Nature is intelligent. Fruit is designed to be sweet and tasty because it attracts animals (us included) who eat them and carry them far from the tree and either drop them or poop them out and the seeds or pits go into the ground and grow new trees. This is nature’s doing. Nature is drawing us in so that we can help it to procreate.
Also, by our nature we are drawn to relationships because of the sweetness we naturally crave to experience. But that is just what draws us in. Just as the fruit draws us in to forward its own procreation, relationships draw us in by their own sweetness so that we will come to the pit, experience breakdowns, discover ourselves and be forced to evolveâ€¦ just as nature does. Crazy, huh?
*Side note: In truth, to say “just as nature does” is kind of a silly because it implies that we are separate from nature. We’re not. We are nature.
So the point behind all of this is that there is no use in resisting it. Breakdowns are designed to happen. They are meant to happen for the purpose of our own evolution. So let them come, celebrate them, cherish them and let them be a source of life. Welcome them, instead of letting them be a source of destruction, stagnation or de-evolution by resisting them.
So how do you do this? Itâ€™s simple. Just donâ€™t resist it. Let yourself be in â€śthe pits.” The less you resist it the quicker you get to the feeling of being alive.
This isn’t just for your romantic relationships. It’s for every relationship you have with everything and everyone in your life. Your work, your health, your family, your friends, your self. Any place where you could find yourself “in the pits” is a place that is a potential source of greater connection to life.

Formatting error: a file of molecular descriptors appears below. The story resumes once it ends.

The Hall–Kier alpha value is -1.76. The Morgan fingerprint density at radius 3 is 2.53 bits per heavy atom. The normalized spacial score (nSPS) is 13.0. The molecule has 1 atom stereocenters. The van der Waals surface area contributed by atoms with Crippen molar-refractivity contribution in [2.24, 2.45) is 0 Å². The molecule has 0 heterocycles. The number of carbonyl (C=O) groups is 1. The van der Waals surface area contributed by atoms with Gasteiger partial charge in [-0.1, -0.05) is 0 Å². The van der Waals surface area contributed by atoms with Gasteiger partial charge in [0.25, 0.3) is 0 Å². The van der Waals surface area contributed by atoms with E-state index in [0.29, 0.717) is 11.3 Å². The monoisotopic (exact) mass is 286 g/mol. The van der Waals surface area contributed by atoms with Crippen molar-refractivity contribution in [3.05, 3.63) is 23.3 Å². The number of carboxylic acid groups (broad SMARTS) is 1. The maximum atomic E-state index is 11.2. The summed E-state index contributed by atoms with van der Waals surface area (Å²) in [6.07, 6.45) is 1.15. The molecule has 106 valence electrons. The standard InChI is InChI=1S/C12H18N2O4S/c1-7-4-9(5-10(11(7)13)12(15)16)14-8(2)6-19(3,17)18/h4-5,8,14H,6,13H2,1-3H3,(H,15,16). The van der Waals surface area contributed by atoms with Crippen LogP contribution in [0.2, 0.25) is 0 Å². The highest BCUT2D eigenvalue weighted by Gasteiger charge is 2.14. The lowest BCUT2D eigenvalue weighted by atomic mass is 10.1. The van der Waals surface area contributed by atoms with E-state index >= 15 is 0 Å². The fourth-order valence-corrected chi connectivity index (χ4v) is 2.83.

However, in our romantic relationships we have the opportunity to go on that journey together in a way that massively accelerates our own personal evolution. That is why relationships that choose to run toward the source of life instead of away from it are far richer and enjoy far more fruits than others.
Consider doing an experiment for yourself by simply having an awareness around cherishing and nourishing the pit when it arises in your relating.
It is the source of all the fruit you’ll ever want.
Relephant Bonus: Strangers, Intimacy.
Author: Garrison Cohen, former co-founder of AuthenticWorld Media, has spoken at over 250 colleges (as far away as Singapore) for audiences of up to 2,500. He is an award winning filmmaker, speaker, writer and honorary member of the Society of Leadership & Success, which hosts speakers such as Patch Adams & Jack Canfield.Â In addition to his work in education and entertainment, Garrison has been a voice in the field of transformational media for men & women teaching them to discover, embody and relate with the world as their most solid, sexy and authentic selves.
For information on his personal coaching for life, relationship and personal empowerment for men visit himÂ hereÂ and for women please visit him here.
Ed: Caroline Scherer & Brianna Bemel
Source: Ezra Jefferey/UnsplashÂ